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Voyage to the Bottom of the Sea has arrived on Blu-ray for the first time from 20th Century Fox. Directed by Irwin Allen, the film stars Walter Pidgeon, Joan Fontaine, Barbara Eden, Peter Lorre, Robert Sterling, and Michael Ansara.

The story follows Admiral Nelson (Walter Pidgeon) who has finally helped to build the experimental submarine Seaview which is under speculation by Congress and the media. He is soon to embark on a voyage to prove to the government that the Seaview is capable of handling anything that is thrown at it.

The sub and it’s crew is overseen by Captain, Lee Crane (Robert Sterling) standard sub drill turns into a doomsday scenario. The crew of the sub includes Lieutenant Danny Romano (a young Frankie Avalon), Nelson’s secretary and romantic interest, Lt. Cathy Connors (Barbara Eden), the ship’s medical officer, Dr. Jamieson (Regis Toomey). Retired Commodore Emery (Peter Lorre) is on board doing some crazy experiments with his “pet shark”.

The Seaview is in the midst of a mission and some visitors have been invited by Nelson to view the superiority of the sub in action. The guests include psychiatrist Dr. Susan Hiller (Joan Fontaine) and Congressman Llewellyn Parker (Howard McNear). The routine voyage through the Arctic gets a surprise when giant chunks of ice hit the sub. After the sub races to the surface to assess the damage they are overwhelmed by the intense heat and an eerie red light emanating from the clouds. The crew finds receives some devastating news. The Earth is on the brink of destruction. Meteors have crashed into the Van Allen Radiation Belt causing what could be considered as Global Warming. Our only hope is the government’s super submarine Seaview.

The film is quite old-fashioned, which is to be expected for a film of it’s age. The special effects are quite good for the time. The exterior scenes were filmed on a sound stage with backdrops, while the underwater scenes featured models. The Seaview itself was 18-feet long for above water scenes and a 9-foot model sub was used for underwater sequences. I found the interior of the sub to be quite funny. I doubt that the majority of the lights and swtiches actually did anything, which is quite humorous. If the film were remade with todays special effects and military advisors it would be pretty badass. Voyage to the Bottom of the Sea is Irwin Allen’s silliest and least ominous disaster movies. It is still a fun ride.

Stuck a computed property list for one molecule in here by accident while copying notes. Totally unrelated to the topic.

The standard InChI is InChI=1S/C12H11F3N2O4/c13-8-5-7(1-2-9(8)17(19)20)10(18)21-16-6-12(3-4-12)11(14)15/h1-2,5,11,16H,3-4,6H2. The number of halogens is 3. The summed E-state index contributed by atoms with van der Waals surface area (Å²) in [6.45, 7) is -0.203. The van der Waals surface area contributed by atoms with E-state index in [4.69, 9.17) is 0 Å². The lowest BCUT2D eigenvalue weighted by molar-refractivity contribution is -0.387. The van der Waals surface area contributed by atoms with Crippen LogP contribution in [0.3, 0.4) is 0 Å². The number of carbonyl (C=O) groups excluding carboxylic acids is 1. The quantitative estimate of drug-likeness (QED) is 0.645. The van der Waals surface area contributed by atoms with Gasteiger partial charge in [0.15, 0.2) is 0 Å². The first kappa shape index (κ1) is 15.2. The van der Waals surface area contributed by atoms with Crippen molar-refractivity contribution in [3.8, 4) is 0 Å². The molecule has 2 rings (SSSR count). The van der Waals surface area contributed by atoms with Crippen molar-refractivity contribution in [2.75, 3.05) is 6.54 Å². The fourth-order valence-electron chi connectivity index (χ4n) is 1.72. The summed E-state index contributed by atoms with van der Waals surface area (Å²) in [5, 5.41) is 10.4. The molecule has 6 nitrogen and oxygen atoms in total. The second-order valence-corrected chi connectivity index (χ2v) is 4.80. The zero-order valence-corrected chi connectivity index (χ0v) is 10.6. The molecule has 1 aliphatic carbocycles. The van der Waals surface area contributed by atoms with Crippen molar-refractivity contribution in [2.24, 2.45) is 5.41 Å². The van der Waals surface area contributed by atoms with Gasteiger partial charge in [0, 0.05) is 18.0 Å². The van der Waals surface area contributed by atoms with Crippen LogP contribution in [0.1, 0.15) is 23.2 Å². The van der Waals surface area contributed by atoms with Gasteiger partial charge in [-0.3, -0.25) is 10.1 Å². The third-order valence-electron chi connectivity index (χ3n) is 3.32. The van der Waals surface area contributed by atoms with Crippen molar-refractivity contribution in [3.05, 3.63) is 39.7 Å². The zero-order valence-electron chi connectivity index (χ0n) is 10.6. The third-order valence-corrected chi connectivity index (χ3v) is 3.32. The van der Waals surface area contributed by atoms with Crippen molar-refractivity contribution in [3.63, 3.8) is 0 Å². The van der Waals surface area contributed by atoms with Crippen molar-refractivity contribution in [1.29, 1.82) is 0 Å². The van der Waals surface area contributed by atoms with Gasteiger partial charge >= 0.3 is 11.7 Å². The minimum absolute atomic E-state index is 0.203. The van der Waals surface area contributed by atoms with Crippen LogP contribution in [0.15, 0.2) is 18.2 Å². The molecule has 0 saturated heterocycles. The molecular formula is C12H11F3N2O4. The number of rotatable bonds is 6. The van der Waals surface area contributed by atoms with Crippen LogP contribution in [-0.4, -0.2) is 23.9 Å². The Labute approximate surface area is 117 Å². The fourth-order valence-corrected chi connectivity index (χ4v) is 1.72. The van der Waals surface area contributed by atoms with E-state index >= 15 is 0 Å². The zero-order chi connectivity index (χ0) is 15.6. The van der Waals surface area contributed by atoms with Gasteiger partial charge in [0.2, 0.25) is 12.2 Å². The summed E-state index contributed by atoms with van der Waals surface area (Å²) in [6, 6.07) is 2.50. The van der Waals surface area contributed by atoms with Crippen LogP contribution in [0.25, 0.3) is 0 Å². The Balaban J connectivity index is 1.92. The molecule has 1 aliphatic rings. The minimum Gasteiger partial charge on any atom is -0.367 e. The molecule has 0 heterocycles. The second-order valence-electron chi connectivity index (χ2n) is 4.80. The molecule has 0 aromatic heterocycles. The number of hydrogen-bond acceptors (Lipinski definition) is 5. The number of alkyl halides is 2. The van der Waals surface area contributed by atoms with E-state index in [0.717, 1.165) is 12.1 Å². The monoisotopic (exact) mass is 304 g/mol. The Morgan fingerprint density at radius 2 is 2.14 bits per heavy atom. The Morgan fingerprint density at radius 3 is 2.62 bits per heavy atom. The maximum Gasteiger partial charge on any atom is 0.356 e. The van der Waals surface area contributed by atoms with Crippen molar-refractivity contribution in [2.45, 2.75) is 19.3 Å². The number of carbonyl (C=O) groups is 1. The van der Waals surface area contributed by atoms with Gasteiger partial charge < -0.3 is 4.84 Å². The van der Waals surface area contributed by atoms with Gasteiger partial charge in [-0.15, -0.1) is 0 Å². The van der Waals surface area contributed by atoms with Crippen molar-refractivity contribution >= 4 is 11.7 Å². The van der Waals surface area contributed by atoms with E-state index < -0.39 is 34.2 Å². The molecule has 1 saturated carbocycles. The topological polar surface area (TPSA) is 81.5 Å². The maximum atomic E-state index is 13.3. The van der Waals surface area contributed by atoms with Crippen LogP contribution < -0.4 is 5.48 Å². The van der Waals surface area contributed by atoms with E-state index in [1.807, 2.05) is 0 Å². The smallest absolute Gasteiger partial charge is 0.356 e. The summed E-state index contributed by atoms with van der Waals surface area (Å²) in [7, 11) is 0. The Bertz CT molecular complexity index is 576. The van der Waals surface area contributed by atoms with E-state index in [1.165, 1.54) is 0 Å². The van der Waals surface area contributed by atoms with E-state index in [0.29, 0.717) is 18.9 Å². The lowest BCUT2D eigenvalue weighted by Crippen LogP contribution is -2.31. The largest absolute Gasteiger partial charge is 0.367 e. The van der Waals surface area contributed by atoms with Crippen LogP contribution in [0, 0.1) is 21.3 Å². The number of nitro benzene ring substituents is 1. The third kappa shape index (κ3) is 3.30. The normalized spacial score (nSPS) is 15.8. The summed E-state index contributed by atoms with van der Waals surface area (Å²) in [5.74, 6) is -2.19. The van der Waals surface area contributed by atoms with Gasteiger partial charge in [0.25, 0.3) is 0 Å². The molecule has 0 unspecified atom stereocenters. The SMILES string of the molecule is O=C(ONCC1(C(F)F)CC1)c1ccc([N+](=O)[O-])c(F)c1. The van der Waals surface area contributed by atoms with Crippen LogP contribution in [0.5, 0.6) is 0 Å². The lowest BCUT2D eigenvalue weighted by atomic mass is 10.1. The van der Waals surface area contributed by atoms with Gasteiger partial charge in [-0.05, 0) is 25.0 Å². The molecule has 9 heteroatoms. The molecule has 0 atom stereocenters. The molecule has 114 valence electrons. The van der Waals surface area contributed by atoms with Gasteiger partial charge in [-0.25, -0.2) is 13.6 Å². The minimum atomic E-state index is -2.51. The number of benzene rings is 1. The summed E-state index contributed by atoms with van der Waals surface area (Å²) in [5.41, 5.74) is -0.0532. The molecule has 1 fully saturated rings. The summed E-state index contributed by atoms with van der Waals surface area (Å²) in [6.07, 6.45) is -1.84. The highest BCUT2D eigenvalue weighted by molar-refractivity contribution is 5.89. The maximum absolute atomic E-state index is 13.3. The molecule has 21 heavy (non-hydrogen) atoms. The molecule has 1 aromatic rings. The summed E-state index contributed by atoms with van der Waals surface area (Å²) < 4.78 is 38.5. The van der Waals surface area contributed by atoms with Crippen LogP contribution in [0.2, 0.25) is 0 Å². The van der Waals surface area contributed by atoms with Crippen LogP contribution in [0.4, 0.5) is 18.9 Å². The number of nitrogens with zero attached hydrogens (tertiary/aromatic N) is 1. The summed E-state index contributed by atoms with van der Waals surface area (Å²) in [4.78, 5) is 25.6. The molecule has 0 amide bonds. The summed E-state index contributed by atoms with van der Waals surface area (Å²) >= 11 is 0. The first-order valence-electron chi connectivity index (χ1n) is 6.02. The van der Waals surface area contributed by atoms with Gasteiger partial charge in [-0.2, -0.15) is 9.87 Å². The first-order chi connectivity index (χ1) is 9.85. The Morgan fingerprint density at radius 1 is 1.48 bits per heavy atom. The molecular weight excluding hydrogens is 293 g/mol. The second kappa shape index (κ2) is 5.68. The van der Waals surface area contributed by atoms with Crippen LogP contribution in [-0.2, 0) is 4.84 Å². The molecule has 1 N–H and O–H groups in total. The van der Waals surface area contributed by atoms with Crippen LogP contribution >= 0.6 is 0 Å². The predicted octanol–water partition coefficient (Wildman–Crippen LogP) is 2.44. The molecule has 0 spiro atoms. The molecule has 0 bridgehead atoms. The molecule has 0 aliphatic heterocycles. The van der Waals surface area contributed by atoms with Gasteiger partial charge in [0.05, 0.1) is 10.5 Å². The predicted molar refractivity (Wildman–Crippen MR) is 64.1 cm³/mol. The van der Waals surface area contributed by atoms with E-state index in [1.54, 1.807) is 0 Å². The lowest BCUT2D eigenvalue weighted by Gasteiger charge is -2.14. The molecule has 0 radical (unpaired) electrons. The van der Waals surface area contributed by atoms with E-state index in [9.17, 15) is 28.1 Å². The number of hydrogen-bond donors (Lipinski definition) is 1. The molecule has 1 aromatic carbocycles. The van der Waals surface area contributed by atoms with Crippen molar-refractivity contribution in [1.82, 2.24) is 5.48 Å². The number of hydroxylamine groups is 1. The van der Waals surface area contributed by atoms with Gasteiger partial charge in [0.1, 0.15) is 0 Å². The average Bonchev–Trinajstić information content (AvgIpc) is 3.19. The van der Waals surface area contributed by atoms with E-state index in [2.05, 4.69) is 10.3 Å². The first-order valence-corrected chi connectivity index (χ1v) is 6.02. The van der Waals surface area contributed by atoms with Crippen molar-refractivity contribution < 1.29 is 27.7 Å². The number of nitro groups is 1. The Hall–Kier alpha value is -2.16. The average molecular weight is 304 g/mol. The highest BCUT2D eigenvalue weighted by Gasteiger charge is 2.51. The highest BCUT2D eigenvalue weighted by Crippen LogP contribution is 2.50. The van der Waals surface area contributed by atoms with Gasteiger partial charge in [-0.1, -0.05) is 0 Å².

The Blu-ray features some special decent special features. The video quality makes the film look superior to some modern day movies. It features an AVC encoded 1080p transfer in 2.36:1. The colors are eyepopping and many scenes feature some intricate details that are extremely clear. A lossless DTS-HD Master Audio 4.0 track does justice to the original 4 track stereo mix. I am happy that 5.1 mixes are standard use now because some of the sound effects blend in through into scenes with dialogue.

Special Features:

  • Science Fiction: Fantasy to Reality
  • Barbara Eden Interview
  • Isolated Score Track presented in Dolby Digital 2.0.
  • Audio Commentary by Author Tim Colliver
  • Theatrical Trailer


Voyage to the Bottom of the Sea is available now in stores.

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The Author

Jim Napier

Jim Napier

Jim has been a self-proclaimed super geek ever since he got his first computer all the way back in 1992– and he has been ‘plugged in’ ever since. Fed by a steady diet of movies as a kid, he has expanded to new platforms to fuel his inner geek! Movies continue to feed Jim’s creative side, while technology is constantly changing and creating new toys that woo and draw him in!